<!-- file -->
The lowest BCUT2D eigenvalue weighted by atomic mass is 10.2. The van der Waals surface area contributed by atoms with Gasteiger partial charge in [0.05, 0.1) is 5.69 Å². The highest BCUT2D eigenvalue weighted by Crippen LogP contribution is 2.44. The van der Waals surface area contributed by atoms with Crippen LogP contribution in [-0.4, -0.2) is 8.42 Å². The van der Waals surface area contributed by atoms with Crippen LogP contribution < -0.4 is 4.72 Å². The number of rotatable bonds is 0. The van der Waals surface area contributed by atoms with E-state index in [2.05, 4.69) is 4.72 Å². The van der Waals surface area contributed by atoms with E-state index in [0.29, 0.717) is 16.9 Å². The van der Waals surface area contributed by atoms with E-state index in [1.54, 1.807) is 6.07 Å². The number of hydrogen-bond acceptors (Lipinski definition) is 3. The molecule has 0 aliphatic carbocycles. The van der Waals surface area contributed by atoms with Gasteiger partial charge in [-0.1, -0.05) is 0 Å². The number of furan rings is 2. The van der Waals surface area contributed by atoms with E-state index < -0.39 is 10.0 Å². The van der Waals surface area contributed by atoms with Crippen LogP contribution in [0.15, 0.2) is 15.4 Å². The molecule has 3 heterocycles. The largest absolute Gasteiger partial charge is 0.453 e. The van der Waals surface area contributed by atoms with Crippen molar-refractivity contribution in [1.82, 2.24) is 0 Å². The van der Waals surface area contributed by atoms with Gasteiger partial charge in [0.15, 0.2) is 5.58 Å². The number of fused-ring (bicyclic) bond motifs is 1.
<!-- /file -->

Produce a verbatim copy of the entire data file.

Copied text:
The lowest BCUT2D eigenvalue weighted by atomic mass is 10.2. The van der Waals surface area contributed by atoms with Gasteiger partial charge in [0.05, 0.1) is 5.69 Å². The highest BCUT2D eigenvalue weighted by Crippen LogP contribution is 2.44. The van der Waals surface area contributed by atoms with Crippen LogP contribution in [-0.4, -0.2) is 8.42 Å². The van der Waals surface area contributed by atoms with Crippen LogP contribution < -0.4 is 4.72 Å². The number of rotatable bonds is 0. The van der Waals surface area contributed by atoms with E-state index in [2.05, 4.69) is 4.72 Å². The van der Waals surface area contributed by atoms with E-state index in [0.29, 0.717) is 16.9 Å². The van der Waals surface area contributed by atoms with E-state index in [1.54, 1.807) is 6.07 Å². The number of hydrogen-bond acceptors (Lipinski definition) is 3. The molecule has 0 aliphatic carbocycles. The van der Waals surface area contributed by atoms with Gasteiger partial charge in [-0.1, -0.05) is 0 Å². The number of furan rings is 2. The van der Waals surface area contributed by atoms with E-state index < -0.39 is 10.0 Å². The van der Waals surface area contributed by atoms with Crippen LogP contribution in [0.15, 0.2) is 15.4 Å². The molecule has 3 heterocycles. The largest absolute Gasteiger partial charge is 0.453 e. The van der Waals surface area contributed by atoms with Crippen molar-refractivity contribution in [1.82, 2.24) is 0 Å². The van der Waals surface area contributed by atoms with Gasteiger partial charge in [0.15, 0.2) is 5.58 Å². The number of fused-ring (bicyclic) bond motifs is 1.